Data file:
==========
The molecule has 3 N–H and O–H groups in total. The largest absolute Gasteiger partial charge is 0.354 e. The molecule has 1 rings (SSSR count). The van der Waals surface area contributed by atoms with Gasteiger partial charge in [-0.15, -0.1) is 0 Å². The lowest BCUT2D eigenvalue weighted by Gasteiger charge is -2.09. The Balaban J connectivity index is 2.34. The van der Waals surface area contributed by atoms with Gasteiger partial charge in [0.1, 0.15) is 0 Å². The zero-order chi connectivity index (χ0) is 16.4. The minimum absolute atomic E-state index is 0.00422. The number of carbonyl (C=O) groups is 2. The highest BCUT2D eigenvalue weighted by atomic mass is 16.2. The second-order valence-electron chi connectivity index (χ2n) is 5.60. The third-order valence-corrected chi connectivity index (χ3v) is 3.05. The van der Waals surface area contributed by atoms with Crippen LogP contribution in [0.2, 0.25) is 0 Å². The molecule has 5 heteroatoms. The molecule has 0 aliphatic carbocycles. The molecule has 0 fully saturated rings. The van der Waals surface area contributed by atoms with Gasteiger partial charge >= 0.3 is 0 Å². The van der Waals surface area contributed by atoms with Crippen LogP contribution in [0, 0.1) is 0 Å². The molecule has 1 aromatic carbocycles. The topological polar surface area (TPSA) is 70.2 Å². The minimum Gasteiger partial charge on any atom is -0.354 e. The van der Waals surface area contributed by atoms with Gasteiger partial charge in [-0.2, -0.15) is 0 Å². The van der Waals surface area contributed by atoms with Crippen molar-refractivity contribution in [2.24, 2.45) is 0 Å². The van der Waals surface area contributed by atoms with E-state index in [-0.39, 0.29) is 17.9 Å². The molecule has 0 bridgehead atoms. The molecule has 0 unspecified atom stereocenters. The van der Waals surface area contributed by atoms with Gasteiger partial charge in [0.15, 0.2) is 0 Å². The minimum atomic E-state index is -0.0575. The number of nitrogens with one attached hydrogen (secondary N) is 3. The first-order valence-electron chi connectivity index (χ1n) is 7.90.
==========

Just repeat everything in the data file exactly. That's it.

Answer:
The molecule has 3 N–H and O–H groups in total. The largest absolute Gasteiger partial charge is 0.354 e. The molecule has 1 rings (SSSR count). The van der Waals surface area contributed by atoms with Gasteiger partial charge in [-0.15, -0.1) is 0 Å². The lowest BCUT2D eigenvalue weighted by Gasteiger charge is -2.09. The Balaban J connectivity index is 2.34. The van der Waals surface area contributed by atoms with Gasteiger partial charge in [0.1, 0.15) is 0 Å². The zero-order chi connectivity index (χ0) is 16.4. The minimum absolute atomic E-state index is 0.00422. The number of carbonyl (C=O) groups is 2. The highest BCUT2D eigenvalue weighted by atomic mass is 16.2. The second-order valence-electron chi connectivity index (χ2n) is 5.60. The third-order valence-corrected chi connectivity index (χ3v) is 3.05. The van der Waals surface area contributed by atoms with Crippen LogP contribution in [0.2, 0.25) is 0 Å². The molecule has 5 heteroatoms. The molecule has 0 aliphatic carbocycles. The molecule has 0 fully saturated rings. The van der Waals surface area contributed by atoms with Gasteiger partial charge >= 0.3 is 0 Å². The van der Waals surface area contributed by atoms with Crippen LogP contribution in [0, 0.1) is 0 Å². The molecule has 1 aromatic carbocycles. The topological polar surface area (TPSA) is 70.2 Å². The minimum Gasteiger partial charge on any atom is -0.354 e. The van der Waals surface area contributed by atoms with Gasteiger partial charge in [-0.2, -0.15) is 0 Å². The van der Waals surface area contributed by atoms with Crippen molar-refractivity contribution in [2.24, 2.45) is 0 Å². The van der Waals surface area contributed by atoms with E-state index in [-0.39, 0.29) is 17.9 Å². The molecule has 0 bridgehead atoms. The molecule has 0 unspecified atom stereocenters. The van der Waals surface area contributed by atoms with Gasteiger partial charge in [0.15, 0.2) is 0 Å². The minimum atomic E-state index is -0.0575. The number of nitrogens with one attached hydrogen (secondary N) is 3. The first-order valence-electron chi connectivity index (χ1n) is 7.90.